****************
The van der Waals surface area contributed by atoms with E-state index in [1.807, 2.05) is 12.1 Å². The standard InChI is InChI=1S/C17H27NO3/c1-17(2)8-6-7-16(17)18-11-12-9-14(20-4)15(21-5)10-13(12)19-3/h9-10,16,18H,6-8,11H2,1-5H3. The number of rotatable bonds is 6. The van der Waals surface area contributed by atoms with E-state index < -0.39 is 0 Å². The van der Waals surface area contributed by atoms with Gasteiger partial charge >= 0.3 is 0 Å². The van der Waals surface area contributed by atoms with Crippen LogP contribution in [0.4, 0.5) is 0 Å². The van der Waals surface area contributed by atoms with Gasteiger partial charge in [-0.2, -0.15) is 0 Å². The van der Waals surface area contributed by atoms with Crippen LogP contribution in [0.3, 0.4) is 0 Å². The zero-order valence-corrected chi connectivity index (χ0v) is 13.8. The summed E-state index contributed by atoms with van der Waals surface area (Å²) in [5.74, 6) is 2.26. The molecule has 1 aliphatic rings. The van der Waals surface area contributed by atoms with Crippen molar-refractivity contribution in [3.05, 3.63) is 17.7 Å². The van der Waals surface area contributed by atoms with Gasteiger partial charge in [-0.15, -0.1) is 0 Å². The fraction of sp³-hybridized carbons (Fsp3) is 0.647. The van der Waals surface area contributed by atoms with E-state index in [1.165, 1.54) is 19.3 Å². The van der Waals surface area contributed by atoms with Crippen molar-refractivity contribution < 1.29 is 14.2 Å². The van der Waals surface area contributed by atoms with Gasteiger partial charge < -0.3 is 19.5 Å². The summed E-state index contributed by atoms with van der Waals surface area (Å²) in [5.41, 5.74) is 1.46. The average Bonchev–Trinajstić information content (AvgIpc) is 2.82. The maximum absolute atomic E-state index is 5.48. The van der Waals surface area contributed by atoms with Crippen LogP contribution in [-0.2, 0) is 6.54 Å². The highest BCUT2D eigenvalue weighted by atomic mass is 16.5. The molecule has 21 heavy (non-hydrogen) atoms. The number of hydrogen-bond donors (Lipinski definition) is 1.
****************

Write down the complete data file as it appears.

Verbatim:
The van der Waals surface area contributed by atoms with E-state index in [1.807, 2.05) is 12.1 Å². The standard InChI is InChI=1S/C17H27NO3/c1-17(2)8-6-7-16(17)18-11-12-9-14(20-4)15(21-5)10-13(12)19-3/h9-10,16,18H,6-8,11H2,1-5H3. The number of rotatable bonds is 6. The van der Waals surface area contributed by atoms with E-state index < -0.39 is 0 Å². The van der Waals surface area contributed by atoms with Gasteiger partial charge >= 0.3 is 0 Å². The van der Waals surface area contributed by atoms with Crippen LogP contribution in [0.4, 0.5) is 0 Å². The van der Waals surface area contributed by atoms with Gasteiger partial charge in [-0.2, -0.15) is 0 Å². The van der Waals surface area contributed by atoms with Crippen LogP contribution in [0.3, 0.4) is 0 Å². The zero-order valence-corrected chi connectivity index (χ0v) is 13.8. The summed E-state index contributed by atoms with van der Waals surface area (Å²) in [5.74, 6) is 2.26. The molecule has 1 aliphatic rings. The van der Waals surface area contributed by atoms with Crippen molar-refractivity contribution in [3.05, 3.63) is 17.7 Å². The van der Waals surface area contributed by atoms with Gasteiger partial charge in [-0.15, -0.1) is 0 Å². The fraction of sp³-hybridized carbons (Fsp3) is 0.647. The van der Waals surface area contributed by atoms with E-state index in [1.165, 1.54) is 19.3 Å². The van der Waals surface area contributed by atoms with Crippen molar-refractivity contribution < 1.29 is 14.2 Å². The van der Waals surface area contributed by atoms with Gasteiger partial charge < -0.3 is 19.5 Å². The summed E-state index contributed by atoms with van der Waals surface area (Å²) in [5.41, 5.74) is 1.46. The average Bonchev–Trinajstić information content (AvgIpc) is 2.82. The maximum absolute atomic E-state index is 5.48. The van der Waals surface area contributed by atoms with Crippen LogP contribution in [-0.2, 0) is 6.54 Å². The highest BCUT2D eigenvalue weighted by atomic mass is 16.5. The molecule has 21 heavy (non-hydrogen) atoms. The number of hydrogen-bond donors (Lipinski definition) is 1.